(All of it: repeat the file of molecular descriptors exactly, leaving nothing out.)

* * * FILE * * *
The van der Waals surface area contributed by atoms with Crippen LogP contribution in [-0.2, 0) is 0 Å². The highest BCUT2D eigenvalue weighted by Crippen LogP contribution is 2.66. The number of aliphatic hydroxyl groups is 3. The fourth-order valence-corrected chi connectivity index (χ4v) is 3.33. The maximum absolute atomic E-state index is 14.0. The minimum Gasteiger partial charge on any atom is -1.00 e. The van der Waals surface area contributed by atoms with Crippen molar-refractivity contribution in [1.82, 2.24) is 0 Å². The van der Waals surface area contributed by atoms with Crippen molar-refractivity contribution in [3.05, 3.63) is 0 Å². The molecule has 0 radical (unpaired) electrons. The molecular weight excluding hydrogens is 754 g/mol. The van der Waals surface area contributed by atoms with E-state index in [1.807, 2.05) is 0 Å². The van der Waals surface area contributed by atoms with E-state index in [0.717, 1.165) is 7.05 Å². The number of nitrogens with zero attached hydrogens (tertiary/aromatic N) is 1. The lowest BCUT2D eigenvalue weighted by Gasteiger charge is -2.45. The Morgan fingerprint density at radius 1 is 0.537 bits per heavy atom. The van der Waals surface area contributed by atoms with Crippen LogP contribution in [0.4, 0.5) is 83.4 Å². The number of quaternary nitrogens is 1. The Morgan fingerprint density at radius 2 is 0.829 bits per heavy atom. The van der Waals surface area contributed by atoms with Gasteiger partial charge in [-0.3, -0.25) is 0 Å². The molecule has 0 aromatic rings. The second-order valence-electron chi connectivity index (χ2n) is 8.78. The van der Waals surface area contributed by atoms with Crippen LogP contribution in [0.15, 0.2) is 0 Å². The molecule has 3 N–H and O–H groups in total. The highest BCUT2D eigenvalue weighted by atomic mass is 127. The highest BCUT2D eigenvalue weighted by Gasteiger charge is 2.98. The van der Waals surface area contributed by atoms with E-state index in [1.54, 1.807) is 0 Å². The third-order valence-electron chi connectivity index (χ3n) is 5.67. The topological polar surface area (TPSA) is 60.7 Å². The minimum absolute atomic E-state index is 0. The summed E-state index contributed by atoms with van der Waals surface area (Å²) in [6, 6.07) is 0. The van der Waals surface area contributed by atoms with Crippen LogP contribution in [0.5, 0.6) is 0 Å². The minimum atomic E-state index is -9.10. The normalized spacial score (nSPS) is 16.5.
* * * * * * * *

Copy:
The van der Waals surface area contributed by atoms with Crippen LogP contribution in [-0.2, 0) is 0 Å². The highest BCUT2D eigenvalue weighted by Crippen LogP contribution is 2.66. The number of aliphatic hydroxyl groups is 3. The fourth-order valence-corrected chi connectivity index (χ4v) is 3.33. The maximum absolute atomic E-state index is 14.0. The minimum Gasteiger partial charge on any atom is -1.00 e. The van der Waals surface area contributed by atoms with Crippen molar-refractivity contribution in [1.82, 2.24) is 0 Å². The van der Waals surface area contributed by atoms with Crippen molar-refractivity contribution in [3.05, 3.63) is 0 Å². The molecule has 0 radical (unpaired) electrons. The molecular weight excluding hydrogens is 754 g/mol. The van der Waals surface area contributed by atoms with E-state index in [1.807, 2.05) is 0 Å². The van der Waals surface area contributed by atoms with E-state index in [0.717, 1.165) is 7.05 Å². The number of nitrogens with zero attached hydrogens (tertiary/aromatic N) is 1. The lowest BCUT2D eigenvalue weighted by Gasteiger charge is -2.45. The Morgan fingerprint density at radius 1 is 0.537 bits per heavy atom. The van der Waals surface area contributed by atoms with Crippen LogP contribution in [0.4, 0.5) is 83.4 Å². The number of quaternary nitrogens is 1. The Morgan fingerprint density at radius 2 is 0.829 bits per heavy atom. The van der Waals surface area contributed by atoms with Gasteiger partial charge in [-0.3, -0.25) is 0 Å². The molecule has 0 aromatic rings. The second-order valence-electron chi connectivity index (χ2n) is 8.78. The van der Waals surface area contributed by atoms with Crippen LogP contribution in [0.15, 0.2) is 0 Å². The molecule has 3 N–H and O–H groups in total. The highest BCUT2D eigenvalue weighted by atomic mass is 127. The highest BCUT2D eigenvalue weighted by Gasteiger charge is 2.98. The van der Waals surface area contributed by atoms with E-state index in [1.54, 1.807) is 0 Å². The third-order valence-electron chi connectivity index (χ3n) is 5.67. The topological polar surface area (TPSA) is 60.7 Å². The minimum absolute atomic E-state index is 0. The summed E-state index contributed by atoms with van der Waals surface area (Å²) in [6, 6.07) is 0. The van der Waals surface area contributed by atoms with Crippen LogP contribution in [0.5, 0.6) is 0 Å². The minimum atomic E-state index is -9.10. The normalized spacial score (nSPS) is 16.5.